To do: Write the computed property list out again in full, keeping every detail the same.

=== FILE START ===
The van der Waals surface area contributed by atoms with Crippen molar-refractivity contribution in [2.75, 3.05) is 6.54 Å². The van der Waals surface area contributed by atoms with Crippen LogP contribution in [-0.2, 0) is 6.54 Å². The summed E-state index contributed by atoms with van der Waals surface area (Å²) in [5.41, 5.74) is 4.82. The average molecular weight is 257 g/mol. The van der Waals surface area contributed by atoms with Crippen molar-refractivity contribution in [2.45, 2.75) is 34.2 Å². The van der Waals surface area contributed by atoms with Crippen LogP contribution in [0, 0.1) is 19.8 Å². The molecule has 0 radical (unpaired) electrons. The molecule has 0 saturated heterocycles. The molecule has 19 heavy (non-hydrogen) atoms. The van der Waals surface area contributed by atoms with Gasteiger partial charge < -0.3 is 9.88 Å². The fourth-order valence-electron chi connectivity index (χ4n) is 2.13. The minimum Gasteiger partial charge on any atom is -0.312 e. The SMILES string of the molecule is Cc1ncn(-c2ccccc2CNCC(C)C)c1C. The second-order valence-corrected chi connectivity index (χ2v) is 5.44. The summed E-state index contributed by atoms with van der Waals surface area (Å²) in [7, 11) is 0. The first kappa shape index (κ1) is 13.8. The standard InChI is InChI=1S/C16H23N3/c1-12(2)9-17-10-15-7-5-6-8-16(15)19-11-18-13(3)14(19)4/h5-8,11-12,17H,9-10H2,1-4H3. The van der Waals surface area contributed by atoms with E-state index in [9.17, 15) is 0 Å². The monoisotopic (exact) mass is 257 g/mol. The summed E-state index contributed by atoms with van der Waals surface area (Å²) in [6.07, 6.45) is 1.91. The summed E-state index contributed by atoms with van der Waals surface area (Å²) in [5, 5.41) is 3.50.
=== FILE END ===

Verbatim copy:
The van der Waals surface area contributed by atoms with Crippen molar-refractivity contribution in [2.75, 3.05) is 6.54 Å². The van der Waals surface area contributed by atoms with Crippen LogP contribution in [-0.2, 0) is 6.54 Å². The summed E-state index contributed by atoms with van der Waals surface area (Å²) in [5.41, 5.74) is 4.82. The average molecular weight is 257 g/mol. The van der Waals surface area contributed by atoms with Crippen molar-refractivity contribution in [2.45, 2.75) is 34.2 Å². The van der Waals surface area contributed by atoms with Crippen LogP contribution in [0, 0.1) is 19.8 Å². The molecule has 0 radical (unpaired) electrons. The molecule has 0 saturated heterocycles. The molecule has 19 heavy (non-hydrogen) atoms. The van der Waals surface area contributed by atoms with Gasteiger partial charge < -0.3 is 9.88 Å². The fourth-order valence-electron chi connectivity index (χ4n) is 2.13. The minimum Gasteiger partial charge on any atom is -0.312 e. The SMILES string of the molecule is Cc1ncn(-c2ccccc2CNCC(C)C)c1C. The second-order valence-corrected chi connectivity index (χ2v) is 5.44. The summed E-state index contributed by atoms with van der Waals surface area (Å²) in [7, 11) is 0. The first kappa shape index (κ1) is 13.8. The standard InChI is InChI=1S/C16H23N3/c1-12(2)9-17-10-15-7-5-6-8-16(15)19-11-18-13(3)14(19)4/h5-8,11-12,17H,9-10H2,1-4H3. The van der Waals surface area contributed by atoms with E-state index in [9.17, 15) is 0 Å². The monoisotopic (exact) mass is 257 g/mol. The summed E-state index contributed by atoms with van der Waals surface area (Å²) in [6.07, 6.45) is 1.91. The summed E-state index contributed by atoms with van der Waals surface area (Å²) in [5, 5.41) is 3.50.